PHARMACY

FDA approves Chembio’s HIV tests for adolescents, young adults

BY Alaric DeArment

MEDFORD, N.Y. The Food and Drug Administration has approved Chembio Diagnostics’ extension of the testing-age range of its point-of-care HIV tests to people 13 and older, Chembio said Wednesday.

The company said lowering the testing age was consistent with the Centers for Disease Control and Prevention’s recommendations that all people aged 13 to 64 undergo routine HIV screening.

More than 1 million adults and adolescents in the United States have HIV, though about 21 percent are unaware of their infection, and in 2006, 5 percent of the people living with the disease were between the ages of 13 and 24.

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HealthPartners site helps Minneapolis area patients estimate healthcare costs

BY Alaric DeArment

BLOOMINGTON, Minn. A healthcare organization has launched a Web site that quotes prices for 83 procedures at the primary care and radiology centers in its network in the Minneapolis-St. Paul metropolitan area.

HealthPartners announced the launch Tuesday. The price listings are in the ?Find a Provider/Clinic? section of its Web site, www.healthpartners.com.

The prices listed are for five high-volume service categories, including office visits, immunizations and vaccines, lab services, X-rays and CTs and MRIs. For example, a wrist X-ray at one of the clinics costs $61.60, while an influenza test costs $29.18.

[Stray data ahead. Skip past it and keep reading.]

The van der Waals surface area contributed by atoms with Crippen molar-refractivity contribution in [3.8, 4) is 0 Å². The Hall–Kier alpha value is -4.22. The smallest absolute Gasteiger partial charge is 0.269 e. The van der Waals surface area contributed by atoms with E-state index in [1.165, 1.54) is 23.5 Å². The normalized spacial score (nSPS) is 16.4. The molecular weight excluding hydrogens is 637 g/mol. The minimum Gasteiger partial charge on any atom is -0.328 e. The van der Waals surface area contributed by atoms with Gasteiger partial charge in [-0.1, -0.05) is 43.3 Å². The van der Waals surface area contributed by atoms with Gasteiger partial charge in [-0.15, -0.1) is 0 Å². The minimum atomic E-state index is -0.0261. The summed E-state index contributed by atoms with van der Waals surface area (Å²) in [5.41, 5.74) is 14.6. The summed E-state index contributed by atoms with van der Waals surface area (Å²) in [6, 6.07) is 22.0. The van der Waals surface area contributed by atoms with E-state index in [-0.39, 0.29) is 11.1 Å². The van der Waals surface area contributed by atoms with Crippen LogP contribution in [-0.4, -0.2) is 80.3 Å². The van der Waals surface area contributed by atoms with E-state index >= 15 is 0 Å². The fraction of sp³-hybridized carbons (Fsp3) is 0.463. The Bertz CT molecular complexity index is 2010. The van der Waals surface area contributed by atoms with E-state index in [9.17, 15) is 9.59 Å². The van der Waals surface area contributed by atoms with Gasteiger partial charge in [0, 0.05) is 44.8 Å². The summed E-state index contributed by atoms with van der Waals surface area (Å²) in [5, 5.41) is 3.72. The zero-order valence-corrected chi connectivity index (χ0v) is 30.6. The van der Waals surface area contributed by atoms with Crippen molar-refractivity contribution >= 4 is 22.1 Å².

“This is an important step forward in transparency because the information we provide is for specific prices rather than a range,” HealthPartners senior vice president for customer service and product innovation Scott Aebischer said. “This information is particularly useful for members who are paying out-of-pocket fees.”

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FDA challenges Bayer’s TV commercial claims about Yaz

BY Alaric DeArment

NEW YORK The Food and Drug Administration told Bayer in a letter Tuesday that two of the company’s TV commercials for its premenstrual dysphoric disorder drug Yaz are misleading.

The FDA said one commercial suggests the drug is approved for treating post-menopausal syndrome by saying it treats irritability, moodiness and bloating—symptoms common to PMDD and PMS. That commercial, which featured women hitting balloons while singing “We’re not gonna take it,” has been pulled.

The second commercial had the song “Good-Bye to You” and women releasing balloons with symptoms written on them. The FDA said evidence has not demonstrated that Yaz eliminates symptoms, even though the commercial suggests that it does.

Yaz (drospirenone and ethinyl estradiol) had global sales of $1.42 billion in 2007, according to Bayer financial data.

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